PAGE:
« Reply #25 on: November 18, 2020, 03:22:56 PM »
When I was 16 I invested all of my savings into ethonal stocks at the recommendation of a family member. When I lost 80% I sold everything and bought silver mining penny stocks. Eventually I lost everything and stopped investing until I was in my late 20s. Missed out on the GFC and the Housing collapse.

Worst of all though - I worked 20-100 hours a week from age 10-26 and didn’t invest any of it. Misguided youth.

I suspect experiences like this have convinced many people that stock investing is gambling, FIRE is impossible, etc. Missing out on the GFC might have convinced you that staying out of stocks had been, and would continue to be, the right call.

I remember my economics professor sometime around 2009 telling us to get the biggest student loans we could get and throw it all in the SP500. At the time I thought stocks = gambling = day trading. Plus, if that guy was so smart with stocks why was he still working as a professor? Not to mention the news was on 100% doom and gloom.

Very lucky I kept reading and found this place - might have never made it back to investing in a meaningful way.

CupcakeGuru

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Re: Name an investment you made that didn't work out
« Reply #26 on: November 19, 2020, 09:00:07 AM »
CMGI
Webvan - way ahead of it's time

ChpBstrd

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Re: Name an investment you made that didn't work out
« Reply #27 on: November 19, 2020, 09:15:58 AM »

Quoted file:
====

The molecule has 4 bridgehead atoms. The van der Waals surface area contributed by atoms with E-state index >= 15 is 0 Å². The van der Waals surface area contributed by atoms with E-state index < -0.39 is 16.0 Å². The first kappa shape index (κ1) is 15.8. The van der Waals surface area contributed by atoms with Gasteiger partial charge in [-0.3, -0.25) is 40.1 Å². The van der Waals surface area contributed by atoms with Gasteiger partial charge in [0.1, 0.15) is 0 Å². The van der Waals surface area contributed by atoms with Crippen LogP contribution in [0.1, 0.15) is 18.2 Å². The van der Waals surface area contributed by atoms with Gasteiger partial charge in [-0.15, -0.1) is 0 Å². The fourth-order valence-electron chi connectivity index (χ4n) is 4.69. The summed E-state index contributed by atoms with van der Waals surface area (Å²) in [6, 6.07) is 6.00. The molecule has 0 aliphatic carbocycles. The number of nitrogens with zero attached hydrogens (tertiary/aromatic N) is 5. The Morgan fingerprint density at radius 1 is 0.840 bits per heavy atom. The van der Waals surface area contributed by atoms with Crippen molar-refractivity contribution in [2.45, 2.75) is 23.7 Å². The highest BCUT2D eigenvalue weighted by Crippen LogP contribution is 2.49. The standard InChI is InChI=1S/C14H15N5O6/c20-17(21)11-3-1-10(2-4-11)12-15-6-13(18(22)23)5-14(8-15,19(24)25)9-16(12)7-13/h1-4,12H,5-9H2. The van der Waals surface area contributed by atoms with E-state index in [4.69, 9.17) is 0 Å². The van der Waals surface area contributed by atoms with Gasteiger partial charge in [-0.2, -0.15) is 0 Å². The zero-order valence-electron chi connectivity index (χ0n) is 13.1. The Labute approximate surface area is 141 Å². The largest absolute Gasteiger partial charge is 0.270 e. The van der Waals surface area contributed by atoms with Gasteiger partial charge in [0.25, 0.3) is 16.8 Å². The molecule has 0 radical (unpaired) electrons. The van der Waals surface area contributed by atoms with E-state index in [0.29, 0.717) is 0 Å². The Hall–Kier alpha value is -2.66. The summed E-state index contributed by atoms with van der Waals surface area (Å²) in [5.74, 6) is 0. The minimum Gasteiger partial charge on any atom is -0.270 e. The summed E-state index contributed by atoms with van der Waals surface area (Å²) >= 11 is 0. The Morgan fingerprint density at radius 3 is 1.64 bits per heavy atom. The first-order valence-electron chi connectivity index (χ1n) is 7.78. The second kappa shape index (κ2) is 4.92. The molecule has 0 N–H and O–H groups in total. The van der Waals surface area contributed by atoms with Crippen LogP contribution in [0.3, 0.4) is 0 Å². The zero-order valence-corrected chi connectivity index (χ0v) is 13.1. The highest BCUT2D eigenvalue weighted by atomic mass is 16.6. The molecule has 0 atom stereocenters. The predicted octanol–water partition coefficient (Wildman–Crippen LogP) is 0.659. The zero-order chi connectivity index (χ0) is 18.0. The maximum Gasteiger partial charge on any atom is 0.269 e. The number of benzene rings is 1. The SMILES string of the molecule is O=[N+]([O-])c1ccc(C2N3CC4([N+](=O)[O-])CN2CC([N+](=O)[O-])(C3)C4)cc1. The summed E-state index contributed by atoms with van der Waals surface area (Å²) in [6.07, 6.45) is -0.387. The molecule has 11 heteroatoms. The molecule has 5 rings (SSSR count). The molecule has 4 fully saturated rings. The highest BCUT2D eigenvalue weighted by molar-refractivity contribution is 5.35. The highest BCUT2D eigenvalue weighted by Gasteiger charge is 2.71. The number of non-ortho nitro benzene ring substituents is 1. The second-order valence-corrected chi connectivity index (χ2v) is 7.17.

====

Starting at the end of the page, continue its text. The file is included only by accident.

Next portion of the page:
When I was 16 I invested all of my savings into ethonal stocks at the recommendation of a family member. When I lost 80% I sold everything and bought silver mining penny stocks. Eventually I lost everything and stopped investing until I was in my late 20s. Missed out on the GFC and the Housing collapse.

Worst of all though - I worked 20-100 hours a week from age 10-26 and didn’t invest any of it. Misguided youth.

I suspect experiences like this have convinced many people that stock investing is gambling, FIRE is impossible, etc. Missing out on the GFC might have convinced you that staying out of stocks had been, and would continue to be, the right call.

I remember my economics professor sometime around 2009 telling us to get the biggest student loans we could get and throw it all in the SP500. At the time I thought stocks = gambling = day trading. Plus, if that guy was so smart with stocks why was he still working as a professor? Not to mention the news was on 100% doom and gloom.

Very lucky I kept reading and found this place - might have never made it back to investing in a meaningful way.